Agriculture and food security: key issues for the 2010 Parliament
The future of the Common Agricultural Policy is to be decided in an era of concerns about food security
By the end of 2010, EU discussions will begin on the shape of the Common Agricultural Policy (CAP) after 2013. In broad terms, the UK's approach contrasts with that of France. The UK favours using farm support to deliver environmental goals and trade to deliver food security. French policy is to use farm support to preserve agriculture from full foreign competition, to allow it to develop high quality products with export potential.
The CAP was developed in order to boost domestic food production and prevent a mass exodus of the rural population towards urban areas. Originally it offered to buy farm produce in several major areas, such as grain and dairy produce, at guaranteed prices that were far above the international price level.
By the 1980s the problem was overproduction rather than shortage. Over the 1990s and 2000s the CAP has dropped most of the price support in favour of direct payment to farmers based on the size of the farm. The payments require compliance with certain environmental conditions. The UK Government welcomed the shift of farm support towards payment for environmental objectives, rather than as support for increased food production.
High food prices
High food prices in recent years, especially in 2008, have led to concerns about the direction of policy. Some poor countries suffered severe problems in affording enough for people to eat. Even in the UK, food prices increased sharply, driven by increased production, transport and fertiliser costs. Some people blamed legislation in the EU and USA encouraging the growing of crops for biofuels, rather than for food.
The idea that the market will always operate effectively also came under scrutiny. Some Asian rice producers suspended rice exports in 2008. The failure of the Doha Round of world trade talks increased the probability of bilateral deals and market protection.
Food security problems may return
Prices of many (but not all) foods have declined since 2009. However, food policy issues concern the much longer term and the problems of 2008 might be repeated. A 2009 Chatham House report, Food Futures: Rethinking UK Strategy, argued that UK food security problems would return, unless action was taken. A return to rising oil prices, which adds to fertiliser prices as well as fuel costs, adds to these concerns.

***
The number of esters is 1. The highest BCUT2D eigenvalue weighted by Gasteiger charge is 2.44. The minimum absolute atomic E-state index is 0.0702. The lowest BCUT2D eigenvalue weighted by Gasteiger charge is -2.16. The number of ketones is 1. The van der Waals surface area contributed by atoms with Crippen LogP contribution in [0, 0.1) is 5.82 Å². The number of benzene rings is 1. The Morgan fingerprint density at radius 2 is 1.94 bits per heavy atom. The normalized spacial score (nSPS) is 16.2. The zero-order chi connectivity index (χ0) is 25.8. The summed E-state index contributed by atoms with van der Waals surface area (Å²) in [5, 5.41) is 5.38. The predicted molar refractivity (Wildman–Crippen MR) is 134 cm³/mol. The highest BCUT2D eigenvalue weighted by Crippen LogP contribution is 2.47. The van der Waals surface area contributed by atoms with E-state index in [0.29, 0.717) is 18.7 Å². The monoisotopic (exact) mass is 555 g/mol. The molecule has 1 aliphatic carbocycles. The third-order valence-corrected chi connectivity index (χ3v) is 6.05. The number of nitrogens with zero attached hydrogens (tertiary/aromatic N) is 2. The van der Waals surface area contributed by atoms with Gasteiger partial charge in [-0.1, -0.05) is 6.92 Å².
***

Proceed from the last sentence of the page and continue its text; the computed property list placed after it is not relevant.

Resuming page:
In addition, climate change is almost certain to make food production more difficult. Although some cold northern areas should have a longer growing season, larger food production areas will become less efficient at food production through being too hot. The exceptionally hot summer of 2003 caused a decline of around 20% in European agricultural productivity. There are further potential problems through uncertain water supplies – floods in some areas and drought in others.
Climate change may already be affecting some major agricultural producers like Australia, where extreme temperatures may be undermining a major world supplier of wheat. A poor Australian wheat crop can increase world prices.
Government reactions to high food prices
The British Government – stated in Ensuring the UK's Food Security in a Changing World - stressed the importance of international trade. Even if animal disease limited domestic supply, access to the world market would enable a wealthy country like the UK to supply its food needs. However, Defra has put more emphasis upon food security in its policies and Chief Government Scientific Adviser John Beddington has famously pointed to the risks of a “perfect storm” of food shortages, scarce water and insufficient energy resources by 2030.
David Cameron stressed the importance of food security in a speech to the National Farmers Union in February 2008. Amongst other causes for concern he noted that a one metre increase in sea level, expected by the end of the century, would swamp nearly one third of the world's cropland.
The French Government have regularly supported the traditional CAP and fought successfully against reducing its protection for farmers. Instead of favouring increased market access, they have argued that the high food prices vindicate defence of food production within the EU. Instead of favouring more food imports, they favour a return to a CAP based upon high support prices.
What happens next?
EU farm ministers will soon have to decide upon the shape of the CAP for the years after 2013. The issues are bound to return in that debate. Countries that have recently joined the EU are expected to favour the French position, but some northern countries may side with the UK. Farmers, broadly, prefer increasing food production to providing environmental benefits, but are willing to do either. Given the tight financial constraints, there is unlikely to be the level of support available for them to do both.